6  Dandy Warhols @ Brixton Academy, 2003

Much better than I expected them to be. I thought they’d be all sloppy and stoned and shit but they are incredibly tight (for a tripped out jam band).

5  Muse @ Big Day Out, 2007

Awesomeness abounds. Hideous environs, awful festival saved by a great performance.

4  Rush @ Wembley Arena, 1992

My heroes. Possibly the best sound I’ve ever heard at Wembley (to put it another way, possibly the only time it hasn’t been shit). They were just so fucking good.

3  Porcupine Tree @ Bloomsbury Theatre, 1999

Reignited a love affair with the works of Steven Wilson that had taken a bit of a back seat while rave happened. There is very little he has ever been involved in that I don’t absolutely adore. I probably listen to his stuff more than Rush or Nada Surf, even.

2  Nada Surf @ ULU, 2003

They taunted me by not playing again in the UK during the 2 1/2 years I lived there after this. Now Matthew Caws lives there and they play there (relatively) regularly and I know I’ll probably never see them again, much as I would like to.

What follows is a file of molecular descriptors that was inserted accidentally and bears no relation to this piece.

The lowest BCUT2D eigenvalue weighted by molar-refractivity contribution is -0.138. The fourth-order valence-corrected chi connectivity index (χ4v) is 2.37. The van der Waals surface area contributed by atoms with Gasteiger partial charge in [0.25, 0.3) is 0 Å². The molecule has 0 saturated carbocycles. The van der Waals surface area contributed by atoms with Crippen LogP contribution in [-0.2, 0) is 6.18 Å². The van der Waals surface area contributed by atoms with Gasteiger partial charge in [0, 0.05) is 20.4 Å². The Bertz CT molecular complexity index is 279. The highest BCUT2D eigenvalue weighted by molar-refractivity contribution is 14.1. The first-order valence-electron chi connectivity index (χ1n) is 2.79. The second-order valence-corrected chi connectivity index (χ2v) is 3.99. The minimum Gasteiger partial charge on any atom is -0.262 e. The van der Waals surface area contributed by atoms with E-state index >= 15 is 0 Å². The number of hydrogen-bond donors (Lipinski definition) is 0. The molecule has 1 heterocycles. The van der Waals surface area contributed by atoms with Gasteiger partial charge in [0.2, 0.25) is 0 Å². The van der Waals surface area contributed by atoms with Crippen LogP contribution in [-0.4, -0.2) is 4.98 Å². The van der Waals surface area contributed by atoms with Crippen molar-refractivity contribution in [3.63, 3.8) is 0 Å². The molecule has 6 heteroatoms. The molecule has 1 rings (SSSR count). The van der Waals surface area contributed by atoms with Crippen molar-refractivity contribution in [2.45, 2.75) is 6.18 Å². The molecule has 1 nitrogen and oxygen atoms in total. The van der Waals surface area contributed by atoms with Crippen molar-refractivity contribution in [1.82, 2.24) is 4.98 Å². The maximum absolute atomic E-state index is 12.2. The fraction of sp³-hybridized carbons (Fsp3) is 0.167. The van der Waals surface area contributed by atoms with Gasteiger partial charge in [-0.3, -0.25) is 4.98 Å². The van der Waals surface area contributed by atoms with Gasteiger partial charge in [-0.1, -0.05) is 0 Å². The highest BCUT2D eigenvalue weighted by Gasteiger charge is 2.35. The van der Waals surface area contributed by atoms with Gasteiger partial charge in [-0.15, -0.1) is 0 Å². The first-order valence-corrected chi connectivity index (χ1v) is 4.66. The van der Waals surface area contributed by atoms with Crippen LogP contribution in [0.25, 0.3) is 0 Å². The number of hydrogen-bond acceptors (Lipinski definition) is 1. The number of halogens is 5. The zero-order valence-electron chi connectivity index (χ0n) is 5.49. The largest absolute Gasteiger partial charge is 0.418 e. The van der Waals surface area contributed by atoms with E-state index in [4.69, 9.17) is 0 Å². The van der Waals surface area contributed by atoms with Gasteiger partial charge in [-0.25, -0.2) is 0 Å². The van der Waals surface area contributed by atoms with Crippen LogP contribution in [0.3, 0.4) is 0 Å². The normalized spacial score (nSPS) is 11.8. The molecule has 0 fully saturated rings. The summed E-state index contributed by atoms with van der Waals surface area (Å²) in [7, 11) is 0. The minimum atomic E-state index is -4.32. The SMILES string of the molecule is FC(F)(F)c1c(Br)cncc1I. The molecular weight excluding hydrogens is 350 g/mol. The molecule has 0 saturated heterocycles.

1  Metallica @ Hammersmith Odeon, 1988

Best because of what it meant to me, as well as the fact that Metallica fucking kick ass live. I have since passed up the opportunity to see them in Christchurch, I would definitely see them if they played in Dunedin (as has been rumoured once) but that’s about it. It’s all about the time and the place.


The top 3 or 4 are never likely to change (especially not now I live in Dunedin!) but the rest are somewhat fluid and there are a few at the lower reaches of the top ten that might drop out in favour of others, depending on mood, what I’m listening to when you ask me etc etc. NMA hasn’t quite made the cut, neither has Maiden or Sabbath. Oh the fickleness of Aoide (the muse of song, classics nerds)